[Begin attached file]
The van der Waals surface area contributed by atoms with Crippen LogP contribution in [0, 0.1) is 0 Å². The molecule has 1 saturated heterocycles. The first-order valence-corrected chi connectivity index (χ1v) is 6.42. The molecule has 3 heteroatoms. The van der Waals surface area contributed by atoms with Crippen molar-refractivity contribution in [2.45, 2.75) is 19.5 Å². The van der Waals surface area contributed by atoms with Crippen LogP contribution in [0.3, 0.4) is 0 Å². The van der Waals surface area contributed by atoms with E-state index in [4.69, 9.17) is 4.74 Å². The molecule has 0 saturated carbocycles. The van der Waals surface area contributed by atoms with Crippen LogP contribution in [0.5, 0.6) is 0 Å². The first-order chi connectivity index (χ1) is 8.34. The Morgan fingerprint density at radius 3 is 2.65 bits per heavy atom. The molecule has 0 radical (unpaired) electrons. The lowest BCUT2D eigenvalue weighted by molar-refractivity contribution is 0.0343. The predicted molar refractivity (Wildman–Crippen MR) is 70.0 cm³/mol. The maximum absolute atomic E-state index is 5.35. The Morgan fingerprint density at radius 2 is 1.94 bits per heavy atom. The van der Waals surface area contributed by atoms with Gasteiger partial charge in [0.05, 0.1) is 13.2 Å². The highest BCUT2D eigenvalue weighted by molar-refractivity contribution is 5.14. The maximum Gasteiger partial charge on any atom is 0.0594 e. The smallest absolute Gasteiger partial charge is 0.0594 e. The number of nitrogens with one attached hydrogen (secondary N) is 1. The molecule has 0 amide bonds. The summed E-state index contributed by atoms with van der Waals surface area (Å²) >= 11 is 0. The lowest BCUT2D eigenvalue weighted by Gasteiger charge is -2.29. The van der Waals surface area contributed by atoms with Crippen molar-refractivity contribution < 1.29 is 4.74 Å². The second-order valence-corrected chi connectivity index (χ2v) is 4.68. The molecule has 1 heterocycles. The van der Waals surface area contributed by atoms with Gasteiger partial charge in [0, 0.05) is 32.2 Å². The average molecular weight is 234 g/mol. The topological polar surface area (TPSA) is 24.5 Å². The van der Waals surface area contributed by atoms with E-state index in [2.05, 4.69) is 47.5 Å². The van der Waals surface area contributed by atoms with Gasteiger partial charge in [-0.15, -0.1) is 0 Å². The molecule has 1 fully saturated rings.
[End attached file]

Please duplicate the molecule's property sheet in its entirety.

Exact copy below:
The van der Waals surface area contributed by atoms with Crippen LogP contribution in [0, 0.1) is 0 Å². The molecule has 1 saturated heterocycles. The first-order valence-corrected chi connectivity index (χ1v) is 6.42. The molecule has 3 heteroatoms. The van der Waals surface area contributed by atoms with Crippen molar-refractivity contribution in [2.45, 2.75) is 19.5 Å². The van der Waals surface area contributed by atoms with Crippen LogP contribution in [0.3, 0.4) is 0 Å². The van der Waals surface area contributed by atoms with E-state index in [4.69, 9.17) is 4.74 Å². The molecule has 0 saturated carbocycles. The van der Waals surface area contributed by atoms with Crippen LogP contribution in [0.5, 0.6) is 0 Å². The first-order chi connectivity index (χ1) is 8.34. The Morgan fingerprint density at radius 3 is 2.65 bits per heavy atom. The molecule has 0 radical (unpaired) electrons. The lowest BCUT2D eigenvalue weighted by molar-refractivity contribution is 0.0343. The predicted molar refractivity (Wildman–Crippen MR) is 70.0 cm³/mol. The maximum absolute atomic E-state index is 5.35. The Morgan fingerprint density at radius 2 is 1.94 bits per heavy atom. The van der Waals surface area contributed by atoms with Gasteiger partial charge in [0.05, 0.1) is 13.2 Å². The highest BCUT2D eigenvalue weighted by molar-refractivity contribution is 5.14. The maximum Gasteiger partial charge on any atom is 0.0594 e. The smallest absolute Gasteiger partial charge is 0.0594 e. The number of nitrogens with one attached hydrogen (secondary N) is 1. The molecule has 0 amide bonds. The summed E-state index contributed by atoms with van der Waals surface area (Å²) >= 11 is 0. The lowest BCUT2D eigenvalue weighted by Gasteiger charge is -2.29. The van der Waals surface area contributed by atoms with Crippen molar-refractivity contribution < 1.29 is 4.74 Å². The second-order valence-corrected chi connectivity index (χ2v) is 4.68. The molecule has 1 heterocycles. The van der Waals surface area contributed by atoms with Gasteiger partial charge in [0, 0.05) is 32.2 Å². The average molecular weight is 234 g/mol. The topological polar surface area (TPSA) is 24.5 Å². The van der Waals surface area contributed by atoms with E-state index in [2.05, 4.69) is 47.5 Å². The van der Waals surface area contributed by atoms with Gasteiger partial charge in [-0.15, -0.1) is 0 Å². The molecule has 1 fully saturated rings.